hosts on
data route,
in order.
REQUIRED_VALIDATION_FLAG ------> A encoded value that
can only be decrypted by the
end-host.
OFFSET ------> The encoded offset in the response
stream where the validation information needs to
be placed
CRC_REQUIRED ------> a flag that denotes if the
end-host must add a CRC to the response
stream
CRC_of_REQUEST ------> the encoded CRC of the request
packet
PAD_SIZE ------> size of <<pad data>>
<<pad data>> ------> random data of random size

TABLE 2
Response Stream {
  <<requested data (part 1) >>
  Encoded with private key of self {
    REQUIRED_VALIDATION_FLAG
    HAS_CRC
    CRC
  }
  <<requested data (part 2) >>
}
where,
REQUIRED_VALIDATION_FLAG ------> Equals the value sent
by the initiator and is used
for confirming the integrity
of the content sent by the
end-host.
HAS CRC ------> a flag to indicate if the CRC for the
stream is included.
CRC ------> the encoded CRC of the response packet.
Invalid/junk if HAS_CRC is false

Requesting Data

Part of the packet header is encoded with the public key of the end-host 130. Hence, this information is readable only by the end-host 130. This information contains some special validation responses required from the end-host 130, which are used to identify whether the transmitted response data was manipulated in transit. The validation information is decided by the initiator 120.

The initiator 120 explicitly determines a route through which data travels through the network to the end-host 130. The header contains a sequenced list of intermediate host addresses, recorded in an array Encoded_Addr[ ]. Each intermediate host's address is encoded using the public keys of the previous host on route.

For example, to send a packet via notional hosts B to C to D, a packet header contains: (i) the address of C, encoded with the public key of B; and (ii) the address of D, encoded with public key of C. B decodes address C with its own private key, and C decodes address D with its own private key.

When host B receives this request, host B decodes the next host address as C, using host B's private key. Host B is not able to correctly decode any other address in the list. Host B strips out this part of the header and forwards the rest of this header without further modification. C repeats this procedure, as do successive hosts.

Ultimately, the end-host 130 is reached. The end-host 130 decodes a special value (all zeroes) to identify itself as the final host. Even the host 140 in direct contact with the end-host 130 cannot be sure of the destination's identity, as the contacting host 140 may well be a routing host like itself.

If the address of an intermediate host 140 is encoded using the public key of the directly preceding host 140, the address of the intermediate host 140 can, with adequate resources, be decoded, if the number of hosts 140 are relatively few. To address this security concern, the described protocol uses an address encoding scheme described as follows.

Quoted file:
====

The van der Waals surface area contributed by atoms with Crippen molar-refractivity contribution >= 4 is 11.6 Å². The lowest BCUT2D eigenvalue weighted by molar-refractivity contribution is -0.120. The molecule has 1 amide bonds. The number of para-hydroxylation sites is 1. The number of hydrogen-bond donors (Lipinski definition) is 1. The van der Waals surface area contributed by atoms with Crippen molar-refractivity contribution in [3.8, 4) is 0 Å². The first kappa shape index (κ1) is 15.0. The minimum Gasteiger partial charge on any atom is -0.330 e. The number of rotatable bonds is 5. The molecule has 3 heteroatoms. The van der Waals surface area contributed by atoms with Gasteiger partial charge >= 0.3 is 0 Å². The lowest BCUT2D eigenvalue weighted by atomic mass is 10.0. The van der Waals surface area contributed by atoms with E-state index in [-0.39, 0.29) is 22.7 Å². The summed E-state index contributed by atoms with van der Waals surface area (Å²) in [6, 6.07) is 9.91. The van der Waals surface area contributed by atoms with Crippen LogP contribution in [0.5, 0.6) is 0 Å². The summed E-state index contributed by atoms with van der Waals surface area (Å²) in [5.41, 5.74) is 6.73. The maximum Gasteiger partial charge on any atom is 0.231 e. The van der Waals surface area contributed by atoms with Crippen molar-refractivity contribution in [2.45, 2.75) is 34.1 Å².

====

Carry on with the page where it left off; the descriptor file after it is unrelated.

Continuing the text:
Any address is represented as a pair of numbers. An address ADDR is represented as a function of two values, ADDR=f(x, y ).

The function f( ) is defined so that the conditions listed below are satisfied.

  • 1. Any value of ADDR can be represented by choosing a value for x and a suitable value for y.
  • 2. ADDR can be represented for any value of x by suitably selecting y.
  • 3. The value of y can be calculated, if the values of ADDR and x are known.
  • 4. The value of ADDR can always be reconstructed correctly from the values x and y.

The same technique for splitting a value into two values can be extended using a function: ADDR=f (x1, x2, . . . , xn), where x1, x2, . . . , xn are n values.

In this case, the function f( ) is defined in accordance with the following corresponding observations.

  • 1. Any value of ADDR can be represented by choosing a value for x1, . . . , x(n−1) and a suitable value for xn.
  • 2. ADDR can be represented for any values of x1, . . . x(n−1) by suitably selecting xn.
  • 3. The value of xn can be calculated if the value of ADDR and the values of x1, . . . , x(n-1) are known.
  • 4. The value of ADDR can be reconstructed correctly from the values x1, . . . , xn

Though a high value of n can make decoding the value of ADDR difficult, this high value of n also increases the number of values required to represent a field, and hence the amount of data that needs to be transmitted for each field.

Though the protocol specification described herein does not specify the function f( ) or the value of n, a set of interoperating hosts 140 necessarily uses the same function f( ). A suitable choice of function f( ) may be, for example, an XOR function. For n=2, this leads to ADDR=x XOR y. For each values of ADDR, and a given values of x, a unique value of y results. In this case, y=ADDR XOR x. An XOR function can also be suitably used for values of n greater than 2.

The value of n is desirably either 2 or 3. However, the value of n is assumed to never equal 1. In the purposes of the following description, n is assumed to be 2, and the values split up from a field as x and y.